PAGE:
Saturday, March 1, 2008

March BMP Q&A

By: Jake Donellan, BMP Forester (Ret.), Texas Forest Service

Q:   In one of your most recent BMP Q&A articles, you mentioned that you thought that there may be an increase in the number of complaints about logging. What evidence do you have that would make you believe that, and if it turns out to be true, what can we do to avoid having a complaint against our operation.

A:   Forestry as we know it is currently undergoing a change. In fact, Texas Forest Service (TFS) has recently offered several workshops called “Changing Roles in Forestry” and “Texas Forest Expo” to landowners, loggers, and foresters highlighting some of the issues related to this change. These workshops identify some trends that are beginning to emerge across the forestry landscape affecting its participants. A couple of the trends identified in these workshops are the basis for my claim regarding a possible increase in logging complaints but I would like to focus on what I consider to be the primary reason.

The most important trend in my opinion is that the urban wildland interface (UWI) is expanding rapidly, bringing with it more people with limited experiences concerning forestry operations. With this increase in population, comes an increase in the chance some of these people may pass by a timber harvest operation. The limited experience and potentially unfavorable view of timber harvesting of some of these individuals may cause them to complain about the harvest. In other words, the visibility of timber harvests increases as more and more people move into the areas where the majority of harvests occur. The increase in visibility combined with the number of people, all with varied ideologies regarding timber harvesting, could lead to more complaints.

An increase in complaints is not a certainty by any means, but it is a possibility. Furthermore, it is important to note as mentioned in the previous article, TFS Best Management Practices program usually receives on average only 3-5 complaints per year. Usually of those 3-5 complaints, only 1-2 of them turn out to be complaints that have reasonable environmental concerns. Despite my speculation that the number of complaints may increase, I don’t expect the number with reasonable environmental concerns to increase because of the high BMP implementation rate (91.7%) throughout the state.

In regard to the second portion of the question, I don’t know if it is possible to avoid a complaint in all cases. The most important thing is to make sure you follow the BMP guidelines and implement BMPs properly on each job. BMPs have been proven to be effective and help to ensure that the timber being harvested is having a minimal effect on water quality and thus a minimal environmental effect.

If BMPs are implemented properly on a tract that received a complaint, then that creates an opportunity. The opportunity that is created is one of education for the person who lodged the complaint. A return call by a TFS BMP forester would include an explanation to the complainant as to why no further action was taken. This explanation would most likely include a description of the voluntary BMP system adopted in Texas, the high implementation rate that exists statewide, and possibly a very general overview of what was viewed i.e. if BMPs were implemented at the site in question. In some circumstances this explanation/educational opportunity could spill over into other aspects of forestry such as reforestation, harvest/reforestation rates, ecology, wildlife, or any other numerous avenues related to forestry.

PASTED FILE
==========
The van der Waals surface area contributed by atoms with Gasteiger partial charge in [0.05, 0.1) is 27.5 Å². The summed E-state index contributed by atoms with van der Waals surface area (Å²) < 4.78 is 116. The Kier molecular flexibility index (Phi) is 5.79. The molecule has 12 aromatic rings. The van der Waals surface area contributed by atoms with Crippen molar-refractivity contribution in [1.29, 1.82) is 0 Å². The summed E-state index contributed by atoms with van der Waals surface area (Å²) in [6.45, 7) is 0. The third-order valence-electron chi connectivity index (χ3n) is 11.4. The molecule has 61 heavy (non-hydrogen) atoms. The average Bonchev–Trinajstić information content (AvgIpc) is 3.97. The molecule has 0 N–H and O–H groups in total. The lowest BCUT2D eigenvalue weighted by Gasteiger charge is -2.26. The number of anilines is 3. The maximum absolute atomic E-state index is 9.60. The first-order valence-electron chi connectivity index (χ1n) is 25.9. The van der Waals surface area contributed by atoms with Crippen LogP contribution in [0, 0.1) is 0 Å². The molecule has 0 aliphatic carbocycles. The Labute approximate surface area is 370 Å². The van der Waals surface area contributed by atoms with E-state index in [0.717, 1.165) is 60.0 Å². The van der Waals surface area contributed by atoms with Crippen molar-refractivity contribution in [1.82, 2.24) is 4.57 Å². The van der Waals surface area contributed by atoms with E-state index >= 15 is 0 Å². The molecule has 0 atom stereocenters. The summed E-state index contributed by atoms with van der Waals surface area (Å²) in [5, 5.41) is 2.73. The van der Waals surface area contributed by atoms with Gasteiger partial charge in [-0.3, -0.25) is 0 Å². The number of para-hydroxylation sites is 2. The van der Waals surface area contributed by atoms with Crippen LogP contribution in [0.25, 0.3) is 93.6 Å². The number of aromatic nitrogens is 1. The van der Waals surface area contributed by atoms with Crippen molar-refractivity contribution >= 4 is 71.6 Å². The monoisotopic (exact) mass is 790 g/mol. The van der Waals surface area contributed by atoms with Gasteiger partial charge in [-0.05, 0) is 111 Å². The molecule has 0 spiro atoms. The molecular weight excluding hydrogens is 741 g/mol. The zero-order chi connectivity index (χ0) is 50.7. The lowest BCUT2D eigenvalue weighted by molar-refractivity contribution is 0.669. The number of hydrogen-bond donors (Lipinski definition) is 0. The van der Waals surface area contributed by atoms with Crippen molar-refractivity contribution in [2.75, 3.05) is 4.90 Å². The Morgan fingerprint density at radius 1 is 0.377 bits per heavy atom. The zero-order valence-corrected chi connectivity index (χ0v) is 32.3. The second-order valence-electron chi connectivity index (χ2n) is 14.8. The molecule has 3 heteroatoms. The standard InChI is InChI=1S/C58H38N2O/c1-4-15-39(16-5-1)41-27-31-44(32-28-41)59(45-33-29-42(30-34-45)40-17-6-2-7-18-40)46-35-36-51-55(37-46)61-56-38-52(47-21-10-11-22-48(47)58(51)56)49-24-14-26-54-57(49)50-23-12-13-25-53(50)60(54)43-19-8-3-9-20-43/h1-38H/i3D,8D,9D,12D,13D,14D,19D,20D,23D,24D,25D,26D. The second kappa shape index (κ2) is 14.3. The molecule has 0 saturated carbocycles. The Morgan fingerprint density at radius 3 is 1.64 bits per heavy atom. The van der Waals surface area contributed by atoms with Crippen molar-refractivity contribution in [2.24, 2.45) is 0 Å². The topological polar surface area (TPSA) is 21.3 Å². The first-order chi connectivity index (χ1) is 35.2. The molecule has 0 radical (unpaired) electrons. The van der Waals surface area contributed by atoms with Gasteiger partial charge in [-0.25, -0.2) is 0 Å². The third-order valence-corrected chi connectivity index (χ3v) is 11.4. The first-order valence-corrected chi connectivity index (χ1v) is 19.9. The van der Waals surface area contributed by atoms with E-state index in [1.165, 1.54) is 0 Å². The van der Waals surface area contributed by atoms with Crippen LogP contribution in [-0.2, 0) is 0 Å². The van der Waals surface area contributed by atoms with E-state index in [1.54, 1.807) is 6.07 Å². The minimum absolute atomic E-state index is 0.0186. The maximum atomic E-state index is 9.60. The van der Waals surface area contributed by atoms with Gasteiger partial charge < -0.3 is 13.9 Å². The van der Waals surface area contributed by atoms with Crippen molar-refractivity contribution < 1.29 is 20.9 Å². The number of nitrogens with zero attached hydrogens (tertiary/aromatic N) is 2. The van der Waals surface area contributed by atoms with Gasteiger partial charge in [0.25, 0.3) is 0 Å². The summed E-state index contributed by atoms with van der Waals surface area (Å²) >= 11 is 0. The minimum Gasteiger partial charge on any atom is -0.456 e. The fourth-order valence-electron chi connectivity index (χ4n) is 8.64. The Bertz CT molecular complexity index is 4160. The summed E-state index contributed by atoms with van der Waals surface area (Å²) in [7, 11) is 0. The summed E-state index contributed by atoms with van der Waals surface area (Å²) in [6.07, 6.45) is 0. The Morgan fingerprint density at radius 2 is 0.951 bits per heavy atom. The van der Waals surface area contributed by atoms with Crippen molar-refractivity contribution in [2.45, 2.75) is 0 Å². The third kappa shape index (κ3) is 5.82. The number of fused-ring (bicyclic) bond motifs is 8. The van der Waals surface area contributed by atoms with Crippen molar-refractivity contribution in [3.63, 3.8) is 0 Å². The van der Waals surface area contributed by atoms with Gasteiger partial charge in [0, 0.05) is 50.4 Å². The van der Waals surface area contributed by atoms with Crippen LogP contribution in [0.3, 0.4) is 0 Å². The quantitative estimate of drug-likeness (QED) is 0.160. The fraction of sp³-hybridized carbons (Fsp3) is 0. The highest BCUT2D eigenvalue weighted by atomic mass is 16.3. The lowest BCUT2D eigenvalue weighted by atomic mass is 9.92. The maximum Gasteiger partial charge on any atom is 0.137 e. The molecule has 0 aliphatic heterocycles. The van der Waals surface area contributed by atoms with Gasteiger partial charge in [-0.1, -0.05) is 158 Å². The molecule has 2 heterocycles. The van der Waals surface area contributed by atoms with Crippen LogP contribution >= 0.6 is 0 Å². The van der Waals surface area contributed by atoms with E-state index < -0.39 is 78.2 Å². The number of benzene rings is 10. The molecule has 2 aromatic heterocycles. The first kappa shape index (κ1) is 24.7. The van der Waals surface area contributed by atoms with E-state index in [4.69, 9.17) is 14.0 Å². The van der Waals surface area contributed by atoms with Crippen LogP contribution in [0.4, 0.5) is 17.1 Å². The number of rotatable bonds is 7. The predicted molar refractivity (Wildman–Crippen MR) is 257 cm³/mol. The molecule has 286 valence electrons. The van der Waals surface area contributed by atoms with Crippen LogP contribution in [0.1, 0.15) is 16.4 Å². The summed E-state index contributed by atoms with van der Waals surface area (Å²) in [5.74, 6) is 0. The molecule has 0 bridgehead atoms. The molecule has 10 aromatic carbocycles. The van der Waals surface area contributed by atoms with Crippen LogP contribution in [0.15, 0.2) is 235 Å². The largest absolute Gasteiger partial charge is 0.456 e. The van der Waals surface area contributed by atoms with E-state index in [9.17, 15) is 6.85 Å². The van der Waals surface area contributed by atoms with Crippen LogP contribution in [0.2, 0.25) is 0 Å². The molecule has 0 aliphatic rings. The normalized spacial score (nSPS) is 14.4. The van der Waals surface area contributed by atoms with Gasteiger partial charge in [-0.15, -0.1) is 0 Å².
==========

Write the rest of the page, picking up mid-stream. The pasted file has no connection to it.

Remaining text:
The alternative is that if a complaint is legitimate, then it creates another opportunity for education. This opportunity relates to the landowner, forester, and logger of the operation in question as well as the BMP forester that addresses the complaint. It is important to understand why BMPs weren’t implemented properly: was it simply poor implementation of BMPs; could it be a poor understanding of how to implement the proper BMPs; did the landowner request that BMPs not be implemented; or was there some other reason? In all of these cases, some education needs to occur so that all the parties involved are aware of the implications of their actions.

Education always seems to be the key to solving most of our issues. Loggers should be well aware of how much education exists to help with Pro-Logger certification. It is important to know that the loggers aren’t the only ones who are the target of all the educational efforts. TFS, the Texas Forestry Association and other agencies and groups continue their efforts to educate these new landowners and UWI residents about forestry and forestry related issues. While we are educating these relative new comers about forestry, we are also educating ourselves about the different values and objectives they have for the land. This dialogue presents both sides with opportunities to build trust and with that the potential to see things from a different point of view.

The bottom line is while forestry may be changing, one thing that is not changing is people’s attitudes about timber being harvested in an environmentally sensitive and sustainable manner. Whether complaints increase or stay the same, as long as BMPs are being implemented at a high rate like they are today, loggers can take pride in the fact that they are doing their part. In fact, all you loggers should be proud to be such an outstanding group of environmentally sensitive lumberjacks and lumberjills, you’ve got the numbers to back it up (91.7% BMP implementation rate). Now, I have a question for you loggers, how many of you have been called environmentally sensitive before today?

For more information regarding BMPs consult the Texas Forestry Best Management Practices book (a.k.a. the “Bluebook”), contact your local Texas Forest Service office, or you can contact me.

* This article was published in the March 2008 issue of the Texas Logger